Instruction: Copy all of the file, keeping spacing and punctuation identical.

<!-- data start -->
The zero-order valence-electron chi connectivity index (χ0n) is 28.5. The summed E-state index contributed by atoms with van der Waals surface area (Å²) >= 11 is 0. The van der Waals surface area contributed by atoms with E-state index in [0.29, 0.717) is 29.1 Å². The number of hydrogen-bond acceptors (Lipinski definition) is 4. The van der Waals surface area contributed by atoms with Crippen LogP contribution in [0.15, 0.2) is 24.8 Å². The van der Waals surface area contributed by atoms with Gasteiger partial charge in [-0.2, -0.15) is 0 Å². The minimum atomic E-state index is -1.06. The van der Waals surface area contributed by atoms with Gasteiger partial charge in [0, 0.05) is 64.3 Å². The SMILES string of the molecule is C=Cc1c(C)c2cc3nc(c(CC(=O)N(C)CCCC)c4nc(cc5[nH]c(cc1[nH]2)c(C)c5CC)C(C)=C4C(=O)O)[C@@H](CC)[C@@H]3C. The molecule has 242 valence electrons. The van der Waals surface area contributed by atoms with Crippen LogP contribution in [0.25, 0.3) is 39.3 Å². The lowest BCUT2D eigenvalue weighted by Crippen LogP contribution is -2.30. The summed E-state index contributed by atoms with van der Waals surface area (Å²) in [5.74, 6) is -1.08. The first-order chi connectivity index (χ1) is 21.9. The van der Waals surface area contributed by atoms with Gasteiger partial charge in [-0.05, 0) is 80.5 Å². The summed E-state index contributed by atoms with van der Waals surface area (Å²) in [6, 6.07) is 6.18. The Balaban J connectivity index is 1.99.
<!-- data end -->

The zero-order valence-electron chi connectivity index (χ0n) is 28.5. The summed E-state index contributed by atoms with van der Waals surface area (Å²) >= 11 is 0. The van der Waals surface area contributed by atoms with E-state index in [0.29, 0.717) is 29.1 Å². The number of hydrogen-bond acceptors (Lipinski definition) is 4. The van der Waals surface area contributed by atoms with Crippen LogP contribution in [0.15, 0.2) is 24.8 Å². The van der Waals surface area contributed by atoms with Gasteiger partial charge in [-0.2, -0.15) is 0 Å². The minimum atomic E-state index is -1.06. The van der Waals surface area contributed by atoms with Gasteiger partial charge in [0, 0.05) is 64.3 Å². The SMILES string of the molecule is C=Cc1c(C)c2cc3nc(c(CC(=O)N(C)CCCC)c4nc(cc5[nH]c(cc1[nH]2)c(C)c5CC)C(C)=C4C(=O)O)[C@@H](CC)[C@@H]3C. The molecule has 242 valence electrons. The van der Waals surface area contributed by atoms with Crippen LogP contribution in [0.25, 0.3) is 39.3 Å². The lowest BCUT2D eigenvalue weighted by Crippen LogP contribution is -2.30. The summed E-state index contributed by atoms with van der Waals surface area (Å²) in [5.74, 6) is -1.08. The first-order chi connectivity index (χ1) is 21.9. The van der Waals surface area contributed by atoms with Gasteiger partial charge in [-0.05, 0) is 80.5 Å². The summed E-state index contributed by atoms with van der Waals surface area (Å²) in [6, 6.07) is 6.18. The Balaban J connectivity index is 1.99.